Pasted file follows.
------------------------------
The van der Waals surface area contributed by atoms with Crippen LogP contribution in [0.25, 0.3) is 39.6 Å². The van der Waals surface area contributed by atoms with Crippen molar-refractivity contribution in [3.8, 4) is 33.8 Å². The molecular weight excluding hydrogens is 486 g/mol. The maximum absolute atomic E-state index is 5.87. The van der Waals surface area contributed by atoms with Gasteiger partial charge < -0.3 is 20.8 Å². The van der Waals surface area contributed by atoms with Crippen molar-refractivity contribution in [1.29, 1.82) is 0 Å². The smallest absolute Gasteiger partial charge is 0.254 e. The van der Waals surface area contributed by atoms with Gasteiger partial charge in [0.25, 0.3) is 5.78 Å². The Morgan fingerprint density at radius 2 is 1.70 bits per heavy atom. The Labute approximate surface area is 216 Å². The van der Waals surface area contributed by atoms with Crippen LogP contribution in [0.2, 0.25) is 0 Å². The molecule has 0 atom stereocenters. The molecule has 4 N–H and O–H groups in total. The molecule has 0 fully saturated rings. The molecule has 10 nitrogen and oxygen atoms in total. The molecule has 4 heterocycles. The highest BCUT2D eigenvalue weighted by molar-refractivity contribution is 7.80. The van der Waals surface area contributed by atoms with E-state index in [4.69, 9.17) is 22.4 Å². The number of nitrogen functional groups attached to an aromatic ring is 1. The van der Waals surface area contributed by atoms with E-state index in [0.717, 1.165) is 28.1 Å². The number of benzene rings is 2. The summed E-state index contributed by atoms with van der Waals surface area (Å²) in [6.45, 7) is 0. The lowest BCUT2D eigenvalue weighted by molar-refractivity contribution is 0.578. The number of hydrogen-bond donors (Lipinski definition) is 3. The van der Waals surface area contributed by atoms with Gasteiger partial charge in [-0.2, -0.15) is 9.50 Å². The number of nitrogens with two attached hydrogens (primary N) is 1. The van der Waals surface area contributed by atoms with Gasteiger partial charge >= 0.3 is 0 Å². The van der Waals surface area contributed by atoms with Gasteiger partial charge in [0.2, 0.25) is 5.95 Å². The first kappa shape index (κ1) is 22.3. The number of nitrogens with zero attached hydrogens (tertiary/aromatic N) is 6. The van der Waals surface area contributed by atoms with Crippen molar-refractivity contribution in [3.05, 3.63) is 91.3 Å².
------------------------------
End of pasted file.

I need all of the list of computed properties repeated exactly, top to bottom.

The van der Waals surface area contributed by atoms with Crippen LogP contribution in [0.25, 0.3) is 39.6 Å². The van der Waals surface area contributed by atoms with Crippen molar-refractivity contribution in [3.8, 4) is 33.8 Å². The molecular weight excluding hydrogens is 486 g/mol. The maximum absolute atomic E-state index is 5.87. The van der Waals surface area contributed by atoms with Gasteiger partial charge < -0.3 is 20.8 Å². The van der Waals surface area contributed by atoms with Crippen molar-refractivity contribution in [1.29, 1.82) is 0 Å². The smallest absolute Gasteiger partial charge is 0.254 e. The van der Waals surface area contributed by atoms with Gasteiger partial charge in [0.25, 0.3) is 5.78 Å². The Morgan fingerprint density at radius 2 is 1.70 bits per heavy atom. The Labute approximate surface area is 216 Å². The van der Waals surface area contributed by atoms with Crippen LogP contribution in [0.2, 0.25) is 0 Å². The molecule has 0 atom stereocenters. The molecule has 4 N–H and O–H groups in total. The molecule has 0 fully saturated rings. The molecule has 10 nitrogen and oxygen atoms in total. The molecule has 4 heterocycles. The highest BCUT2D eigenvalue weighted by molar-refractivity contribution is 7.80. The van der Waals surface area contributed by atoms with E-state index in [4.69, 9.17) is 22.4 Å². The number of nitrogen functional groups attached to an aromatic ring is 1. The van der Waals surface area contributed by atoms with E-state index in [0.717, 1.165) is 28.1 Å². The number of benzene rings is 2. The summed E-state index contributed by atoms with van der Waals surface area (Å²) in [6.45, 7) is 0. The lowest BCUT2D eigenvalue weighted by molar-refractivity contribution is 0.578. The number of hydrogen-bond donors (Lipinski definition) is 3. The van der Waals surface area contributed by atoms with Gasteiger partial charge in [-0.2, -0.15) is 9.50 Å². The number of nitrogens with two attached hydrogens (primary N) is 1. The van der Waals surface area contributed by atoms with Gasteiger partial charge >= 0.3 is 0 Å². The van der Waals surface area contributed by atoms with Gasteiger partial charge in [0.2, 0.25) is 5.95 Å². The first kappa shape index (κ1) is 22.3. The number of nitrogens with zero attached hydrogens (tertiary/aromatic N) is 6. The van der Waals surface area contributed by atoms with Crippen molar-refractivity contribution in [3.05, 3.63) is 91.3 Å².